Unique Exposure. The unique experiences give you increasing opportunities to work on complex projects and meet new people on external-facing projects. This unique exposure helps build your brand as you move from job to job until you find one you want to marry (stay in for the long haul). Unique exposure is a great way to build, market and sell your personal brand.
Put these two elements together, and you have a new layer to add to your personal career brand.
Benefits in dating jobs
Whether you’re dating jobs slowly or speed dating, you’ll be able to discover the benefits for your brand in most organizations. If you don’t find any, you should dump that job as soon as you find a better one to date.
Think of dating jobs as being “friends with benefits.” You’re not terribly serious about each other, but you have a good time and enjoy some extra perks. While the job is treating you well, you should stay and try to soak up all those benefits, like paid education, professional training, high compensation and global travel. In other words, what’s in it for you? How can dating jobs benefit your unique experience and exposure?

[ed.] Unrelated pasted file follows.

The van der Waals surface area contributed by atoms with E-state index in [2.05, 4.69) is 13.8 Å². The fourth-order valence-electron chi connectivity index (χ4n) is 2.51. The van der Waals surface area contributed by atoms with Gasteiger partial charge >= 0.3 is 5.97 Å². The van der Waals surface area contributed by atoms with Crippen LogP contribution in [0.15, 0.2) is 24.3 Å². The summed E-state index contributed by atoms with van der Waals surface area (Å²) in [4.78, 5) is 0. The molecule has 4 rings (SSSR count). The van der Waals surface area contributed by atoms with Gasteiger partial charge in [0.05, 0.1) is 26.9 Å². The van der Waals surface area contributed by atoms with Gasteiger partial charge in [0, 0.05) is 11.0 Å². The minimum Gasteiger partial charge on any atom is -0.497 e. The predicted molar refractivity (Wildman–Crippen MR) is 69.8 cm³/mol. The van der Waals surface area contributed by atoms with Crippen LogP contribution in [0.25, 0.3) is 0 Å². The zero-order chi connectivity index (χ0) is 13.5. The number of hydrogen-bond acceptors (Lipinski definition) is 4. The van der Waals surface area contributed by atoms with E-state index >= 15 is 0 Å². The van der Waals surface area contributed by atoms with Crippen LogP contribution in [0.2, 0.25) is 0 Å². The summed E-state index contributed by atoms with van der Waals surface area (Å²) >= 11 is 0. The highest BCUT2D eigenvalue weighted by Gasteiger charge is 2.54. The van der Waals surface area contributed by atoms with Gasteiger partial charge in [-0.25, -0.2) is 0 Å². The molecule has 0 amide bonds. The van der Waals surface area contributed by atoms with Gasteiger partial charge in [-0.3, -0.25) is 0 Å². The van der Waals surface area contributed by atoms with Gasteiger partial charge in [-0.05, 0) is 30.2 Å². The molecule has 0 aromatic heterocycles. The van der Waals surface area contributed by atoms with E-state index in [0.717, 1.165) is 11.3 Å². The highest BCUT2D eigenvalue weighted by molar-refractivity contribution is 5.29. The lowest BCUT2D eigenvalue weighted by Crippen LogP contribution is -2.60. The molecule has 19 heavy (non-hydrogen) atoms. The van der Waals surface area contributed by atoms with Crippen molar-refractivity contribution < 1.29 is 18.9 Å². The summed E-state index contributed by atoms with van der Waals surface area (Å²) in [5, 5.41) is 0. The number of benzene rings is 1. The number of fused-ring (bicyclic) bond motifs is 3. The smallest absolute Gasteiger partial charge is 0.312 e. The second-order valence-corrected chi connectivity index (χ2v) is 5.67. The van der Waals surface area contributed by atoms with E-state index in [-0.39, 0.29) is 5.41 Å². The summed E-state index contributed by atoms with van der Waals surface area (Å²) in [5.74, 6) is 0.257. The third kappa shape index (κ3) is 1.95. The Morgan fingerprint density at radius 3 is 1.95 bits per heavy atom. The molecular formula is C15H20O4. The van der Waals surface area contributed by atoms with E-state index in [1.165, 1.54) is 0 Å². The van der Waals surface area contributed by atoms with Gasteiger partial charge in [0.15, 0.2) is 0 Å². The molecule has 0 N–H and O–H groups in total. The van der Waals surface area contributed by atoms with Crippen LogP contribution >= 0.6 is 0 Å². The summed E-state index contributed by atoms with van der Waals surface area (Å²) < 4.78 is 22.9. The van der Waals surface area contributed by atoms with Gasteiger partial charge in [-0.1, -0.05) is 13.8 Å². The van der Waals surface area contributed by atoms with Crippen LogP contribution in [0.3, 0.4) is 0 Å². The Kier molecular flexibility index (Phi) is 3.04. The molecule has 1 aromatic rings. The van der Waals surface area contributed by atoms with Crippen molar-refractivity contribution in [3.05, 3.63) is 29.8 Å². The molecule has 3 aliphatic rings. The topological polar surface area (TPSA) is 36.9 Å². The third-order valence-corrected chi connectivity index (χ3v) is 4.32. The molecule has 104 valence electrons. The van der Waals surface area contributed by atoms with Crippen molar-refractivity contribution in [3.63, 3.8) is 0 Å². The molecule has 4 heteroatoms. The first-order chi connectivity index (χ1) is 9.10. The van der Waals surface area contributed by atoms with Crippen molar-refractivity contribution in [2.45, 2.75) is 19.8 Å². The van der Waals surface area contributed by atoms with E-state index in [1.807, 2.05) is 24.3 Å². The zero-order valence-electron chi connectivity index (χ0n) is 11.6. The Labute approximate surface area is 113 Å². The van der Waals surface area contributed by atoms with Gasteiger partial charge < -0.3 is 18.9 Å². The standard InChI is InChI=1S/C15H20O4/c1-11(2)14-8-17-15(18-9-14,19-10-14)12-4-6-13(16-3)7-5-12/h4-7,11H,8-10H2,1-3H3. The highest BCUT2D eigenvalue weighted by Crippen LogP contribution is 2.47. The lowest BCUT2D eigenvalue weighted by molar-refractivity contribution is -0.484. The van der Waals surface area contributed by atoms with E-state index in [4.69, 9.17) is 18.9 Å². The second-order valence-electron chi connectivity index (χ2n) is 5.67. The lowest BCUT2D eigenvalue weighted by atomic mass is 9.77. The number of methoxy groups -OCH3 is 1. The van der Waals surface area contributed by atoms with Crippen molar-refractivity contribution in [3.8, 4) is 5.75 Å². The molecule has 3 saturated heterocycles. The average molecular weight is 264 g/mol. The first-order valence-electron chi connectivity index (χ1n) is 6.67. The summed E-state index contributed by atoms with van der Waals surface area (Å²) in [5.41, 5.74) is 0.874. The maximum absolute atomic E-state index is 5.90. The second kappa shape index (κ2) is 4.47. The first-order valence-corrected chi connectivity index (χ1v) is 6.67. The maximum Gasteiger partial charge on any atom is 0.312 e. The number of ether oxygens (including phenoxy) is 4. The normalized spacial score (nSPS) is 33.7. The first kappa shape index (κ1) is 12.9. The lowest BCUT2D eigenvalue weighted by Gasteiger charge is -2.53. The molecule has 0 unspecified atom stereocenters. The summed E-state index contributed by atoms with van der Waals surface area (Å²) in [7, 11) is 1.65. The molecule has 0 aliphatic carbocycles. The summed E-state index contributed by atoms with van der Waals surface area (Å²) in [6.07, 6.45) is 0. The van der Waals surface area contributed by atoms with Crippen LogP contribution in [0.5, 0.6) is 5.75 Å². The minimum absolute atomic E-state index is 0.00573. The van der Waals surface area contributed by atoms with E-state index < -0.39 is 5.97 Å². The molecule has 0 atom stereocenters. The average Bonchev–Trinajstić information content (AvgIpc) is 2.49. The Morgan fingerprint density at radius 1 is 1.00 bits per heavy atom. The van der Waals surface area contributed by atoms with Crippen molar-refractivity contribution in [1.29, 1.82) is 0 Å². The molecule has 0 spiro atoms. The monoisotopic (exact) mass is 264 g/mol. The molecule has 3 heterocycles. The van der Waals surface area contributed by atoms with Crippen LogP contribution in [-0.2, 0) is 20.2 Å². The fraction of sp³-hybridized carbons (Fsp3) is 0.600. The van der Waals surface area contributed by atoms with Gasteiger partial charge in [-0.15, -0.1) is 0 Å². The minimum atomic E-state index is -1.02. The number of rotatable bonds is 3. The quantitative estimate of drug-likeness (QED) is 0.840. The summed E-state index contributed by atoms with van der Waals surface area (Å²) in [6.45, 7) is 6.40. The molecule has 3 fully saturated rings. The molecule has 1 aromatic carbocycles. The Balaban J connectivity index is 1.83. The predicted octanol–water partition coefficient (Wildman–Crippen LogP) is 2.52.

These are the five main benefits of dating jobs:
- Paid education. Many organizations help employees pay for their college degrees. When you date a job that will pay for your higher education, you may have to work there a little longer. But you’ll leave debt-free, and you’ll earn an associate’s, bachelor’s, master’s, or Ph.D. while you’re there. Student loan debt is high for most professionals, so I encourage you to take advantage of any free opportunities to further your education.
- Professional training. Each year, most professionals are given a training budget by their organization, which covers the cost of one or more classes. You can find job-related training to help you learn new skills. After you complete the training, you can add those courses to your resume. Professional training increases your marketability and gives you more efficient ways to do your job.